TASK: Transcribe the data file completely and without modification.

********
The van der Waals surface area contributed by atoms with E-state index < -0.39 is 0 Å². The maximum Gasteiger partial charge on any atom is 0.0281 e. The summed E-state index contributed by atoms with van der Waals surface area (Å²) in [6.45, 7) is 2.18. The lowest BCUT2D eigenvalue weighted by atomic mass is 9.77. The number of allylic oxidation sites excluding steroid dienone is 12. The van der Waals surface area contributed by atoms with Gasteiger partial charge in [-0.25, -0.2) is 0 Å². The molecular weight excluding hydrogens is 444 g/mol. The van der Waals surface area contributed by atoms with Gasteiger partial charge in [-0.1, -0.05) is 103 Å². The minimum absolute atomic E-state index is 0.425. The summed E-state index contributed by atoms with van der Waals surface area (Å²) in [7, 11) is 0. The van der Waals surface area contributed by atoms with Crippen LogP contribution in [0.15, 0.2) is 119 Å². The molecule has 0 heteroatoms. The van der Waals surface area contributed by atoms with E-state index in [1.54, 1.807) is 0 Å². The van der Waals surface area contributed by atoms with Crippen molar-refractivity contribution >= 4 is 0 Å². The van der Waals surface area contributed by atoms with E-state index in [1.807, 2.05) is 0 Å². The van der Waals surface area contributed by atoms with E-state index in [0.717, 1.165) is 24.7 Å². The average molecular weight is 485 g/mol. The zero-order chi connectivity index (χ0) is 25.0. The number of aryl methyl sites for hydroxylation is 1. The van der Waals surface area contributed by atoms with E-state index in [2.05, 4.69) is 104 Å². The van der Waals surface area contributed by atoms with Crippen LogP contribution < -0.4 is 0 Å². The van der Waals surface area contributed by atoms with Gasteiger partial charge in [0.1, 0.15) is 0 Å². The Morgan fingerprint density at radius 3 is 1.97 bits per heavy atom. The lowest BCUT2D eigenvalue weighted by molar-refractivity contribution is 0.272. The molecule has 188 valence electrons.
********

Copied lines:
The van der Waals surface area contributed by atoms with E-state index < -0.39 is 0 Å². The maximum Gasteiger partial charge on any atom is 0.0281 e. The summed E-state index contributed by atoms with van der Waals surface area (Å²) in [6.45, 7) is 2.18. The lowest BCUT2D eigenvalue weighted by atomic mass is 9.77. The number of allylic oxidation sites excluding steroid dienone is 12. The van der Waals surface area contributed by atoms with Gasteiger partial charge in [-0.25, -0.2) is 0 Å². The molecular weight excluding hydrogens is 444 g/mol. The van der Waals surface area contributed by atoms with Gasteiger partial charge in [-0.1, -0.05) is 103 Å². The minimum absolute atomic E-state index is 0.425. The summed E-state index contributed by atoms with van der Waals surface area (Å²) in [7, 11) is 0. The van der Waals surface area contributed by atoms with Crippen LogP contribution in [0.15, 0.2) is 119 Å². The molecule has 0 heteroatoms. The van der Waals surface area contributed by atoms with E-state index in [1.54, 1.807) is 0 Å². The van der Waals surface area contributed by atoms with Crippen molar-refractivity contribution >= 4 is 0 Å². The van der Waals surface area contributed by atoms with E-state index in [1.807, 2.05) is 0 Å². The van der Waals surface area contributed by atoms with E-state index in [0.717, 1.165) is 24.7 Å². The average molecular weight is 485 g/mol. The zero-order chi connectivity index (χ0) is 25.0. The number of aryl methyl sites for hydroxylation is 1. The van der Waals surface area contributed by atoms with E-state index in [2.05, 4.69) is 104 Å². The van der Waals surface area contributed by atoms with Crippen LogP contribution < -0.4 is 0 Å². The van der Waals surface area contributed by atoms with Gasteiger partial charge in [0.1, 0.15) is 0 Å². The Morgan fingerprint density at radius 3 is 1.97 bits per heavy atom. The lowest BCUT2D eigenvalue weighted by molar-refractivity contribution is 0.272. The molecule has 188 valence electrons.